By Morgan Jackson, Features Editor
Introduction to Christain Worldview is a class offered during J-term that gives students a first look into the concept of worldview, with an emphasis on Christain theology and philosophy. The class is offered for free to freshman during J-term.
This past January, Introduction to Christain Worldview was taught using a textbook written by Dr. Tawa J. Anderson, Dr. W. Michael Clark, and Dr. David Naugle. An Introduction to Christian Worldview: Pursuing God’s Perspective in a Pluralistic World was published in 2017 by InterVarsity Press.
“I started teaching the worldview class my first year here, which was in January of 2012, and the course had existed for two Januarys before that,” Dr. Tawa Anderson, associate professor of philosophy and co-author of worldview book said. “The other two faculty that were involved in the course were Dr. Clark and Dr. Lilite. The three of us came together both before and after teaching it in January of 2012, just to lay out what we were aiming to achieve in the course, and whether or not we were accomplishing that with how we did it in 2012.”
Together they came up with three overall purposes that needed to be fulfilled in the worldview class.
“The first purpose was to give students an understanding of the nature of worldview thought in general,” Anderson said. “The second is that students would be able to get a good understanding of the basic contours of a Christian worldview. This includes some basic Christian theology, in terms of things that Christians throughout the ages have believed and practiced together. The third purpose is that we wanted an element of worldview analysis and comparison. In other words, an awareness of what other worldviews are: worldviews like naturalism, Islam, Hinduism, postmodernism and new-age spirituality.”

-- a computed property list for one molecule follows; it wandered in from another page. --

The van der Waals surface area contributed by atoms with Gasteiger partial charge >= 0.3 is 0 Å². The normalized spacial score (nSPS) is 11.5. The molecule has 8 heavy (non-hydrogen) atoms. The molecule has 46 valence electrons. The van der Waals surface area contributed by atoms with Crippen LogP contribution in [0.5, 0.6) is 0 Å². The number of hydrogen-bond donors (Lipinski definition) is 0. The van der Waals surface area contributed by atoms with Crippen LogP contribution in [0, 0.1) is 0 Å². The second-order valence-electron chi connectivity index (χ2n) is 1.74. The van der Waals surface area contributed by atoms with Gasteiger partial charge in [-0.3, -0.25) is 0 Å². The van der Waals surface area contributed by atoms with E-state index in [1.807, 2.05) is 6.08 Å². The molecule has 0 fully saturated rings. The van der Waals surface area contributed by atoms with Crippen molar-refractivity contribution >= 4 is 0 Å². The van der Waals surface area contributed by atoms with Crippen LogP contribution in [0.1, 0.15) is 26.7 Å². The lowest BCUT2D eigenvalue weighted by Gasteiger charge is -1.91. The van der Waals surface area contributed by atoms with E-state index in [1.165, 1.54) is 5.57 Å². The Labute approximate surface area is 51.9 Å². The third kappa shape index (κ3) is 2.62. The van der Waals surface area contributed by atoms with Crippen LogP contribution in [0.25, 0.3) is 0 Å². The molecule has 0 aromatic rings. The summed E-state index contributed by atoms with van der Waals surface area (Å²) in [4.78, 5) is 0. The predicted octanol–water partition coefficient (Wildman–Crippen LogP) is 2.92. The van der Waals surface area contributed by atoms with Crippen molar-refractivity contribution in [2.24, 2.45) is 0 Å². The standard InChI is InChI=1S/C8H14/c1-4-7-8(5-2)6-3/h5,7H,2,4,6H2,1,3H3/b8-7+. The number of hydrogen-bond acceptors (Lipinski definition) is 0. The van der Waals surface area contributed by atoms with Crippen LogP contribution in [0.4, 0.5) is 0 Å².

Prior to using An Introduction to Christain Worldview, the class was taught using The Universe Next Door by James Sire.
“[Sire] spends the bulk of his time on worldview comparison and analysis,” Anderson said. “We realized that if these are the three purposes that we’re pursuing, and our textbook isn’t doing that, we need to find something different to use to accomplish the purposes that we’re pursuing. We began looking for what we could use to substitute as our primary text for the worldview course, only to discover that there was nothing out there that accomplished all three purposes, that had a balance between all of the three goals that we were pursuing.”
There were many books that did very well on one of the purposes that the worldview professors intended to focus on, but not a single book that equally focused on each of the three purposes in a balanced and somewhat concise manner.
“We certainly didn’t want to assign three textbooks for a 1 credit hour class because that would result in rebellion,” Anderson said. “So, then we asked the question: what do we do? The next logical step is to ask the question: can we develop something that we can use as the primary materials for this course?”